Inexpensive Ways to Avoid Outbuilding the Neighborhood

I was working with a buyer recently, who was fortunate to be able to buy without having to sell her current house.  As part of the process, she asked what she could do to improve her current home.  There’s almost always something that can be done to improve a home – the problem in her case, however, was that the value in her neighborhood didn’t quite support major improvements.

Let’s assume your home is worth $200000; you have three bedrooms, two baths, and you really want to add some square footage by utilizing the backyard and creating a nice, finished sunroom, adding another 400 square feet to your total.  This is a nice sunroom – the bill for the whole thing is going to run ~ $40000.  When can I come over and hang out?

Start here to find a home you can improve.

As you look around the neighborhood, three bedroom/two bath homes are selling between $215000-225000, so by putting a $40000 addition onto a $200000 house, you’re overbuilding by as much as 10.5%.  That’s not good.

Adding square footage can add value, but not all the time, and certainly not in the example above – unless you just want to throw away $40000.  When considering what to do to improve the value of your home, be sure that the money going in will be something you can get out when you sell.

Here are some other ways – most less expensive then my $40000 example – to add value to your home:

  • replace appliances with new, stainless steel appliances.  Some buyers are trending toward black appliances, but stainless still seems to resonate with the greatest number of buyers still.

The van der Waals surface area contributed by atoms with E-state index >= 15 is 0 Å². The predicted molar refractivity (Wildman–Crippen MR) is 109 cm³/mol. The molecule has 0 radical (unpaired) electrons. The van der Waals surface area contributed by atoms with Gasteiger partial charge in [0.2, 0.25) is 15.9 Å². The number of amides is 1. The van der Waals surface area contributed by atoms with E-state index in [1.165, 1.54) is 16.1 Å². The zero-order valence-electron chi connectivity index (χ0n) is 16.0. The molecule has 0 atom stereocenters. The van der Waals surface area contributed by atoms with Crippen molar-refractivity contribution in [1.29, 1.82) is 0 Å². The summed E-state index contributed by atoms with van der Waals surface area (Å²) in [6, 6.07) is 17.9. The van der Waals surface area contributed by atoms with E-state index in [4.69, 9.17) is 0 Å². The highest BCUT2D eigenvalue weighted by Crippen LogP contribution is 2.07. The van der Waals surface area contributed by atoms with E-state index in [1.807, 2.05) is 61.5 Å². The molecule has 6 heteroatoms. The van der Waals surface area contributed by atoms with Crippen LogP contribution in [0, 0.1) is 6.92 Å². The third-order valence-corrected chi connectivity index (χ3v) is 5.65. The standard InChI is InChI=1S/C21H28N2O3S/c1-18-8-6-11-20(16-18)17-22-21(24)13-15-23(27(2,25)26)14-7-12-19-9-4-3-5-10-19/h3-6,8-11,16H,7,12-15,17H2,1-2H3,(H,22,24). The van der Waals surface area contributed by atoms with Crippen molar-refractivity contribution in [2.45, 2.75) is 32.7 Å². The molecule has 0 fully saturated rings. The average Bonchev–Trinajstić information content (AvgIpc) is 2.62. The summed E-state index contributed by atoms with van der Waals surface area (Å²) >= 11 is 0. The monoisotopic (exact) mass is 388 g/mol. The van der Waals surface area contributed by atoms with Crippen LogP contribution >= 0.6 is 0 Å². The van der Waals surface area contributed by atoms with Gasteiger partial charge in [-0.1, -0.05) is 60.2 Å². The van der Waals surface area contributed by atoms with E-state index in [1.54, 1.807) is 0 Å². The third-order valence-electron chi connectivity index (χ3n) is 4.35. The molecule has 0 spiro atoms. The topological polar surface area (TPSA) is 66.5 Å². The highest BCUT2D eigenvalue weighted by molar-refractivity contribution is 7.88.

• change out cabinet hardware. For just a few bucks, you can change the way the cabinets look.  And for a few bucks more, painting cabinets will get you a completely different look without having to break the bank. If you need help paint the house, then go to CalRes Painting so you can hire professionals.
  • find unfinished square footage and finish it.  Maybe it’s a basement, or a small nook under the stairs.  Either way, adding square footage can often be the best way to add value to a home, provided that (1) the square footage is finished to a similar quality as the rest of the house, and (2) that you’re not “overbuilding” for the neighborhood.
  • clean up the yard. Trimming trees and shrubs can have a big impact. It opens up the yard, providing light and a direct visual to the house. Spend a weekend this spring and see what kind of a difference you can make.

HGTV is great – sometimes – but there’s more to adding value to a home than just a 30-minute TV show.  Start small, and don’t overdo it.

Click to search for that perfect fixer-upper.

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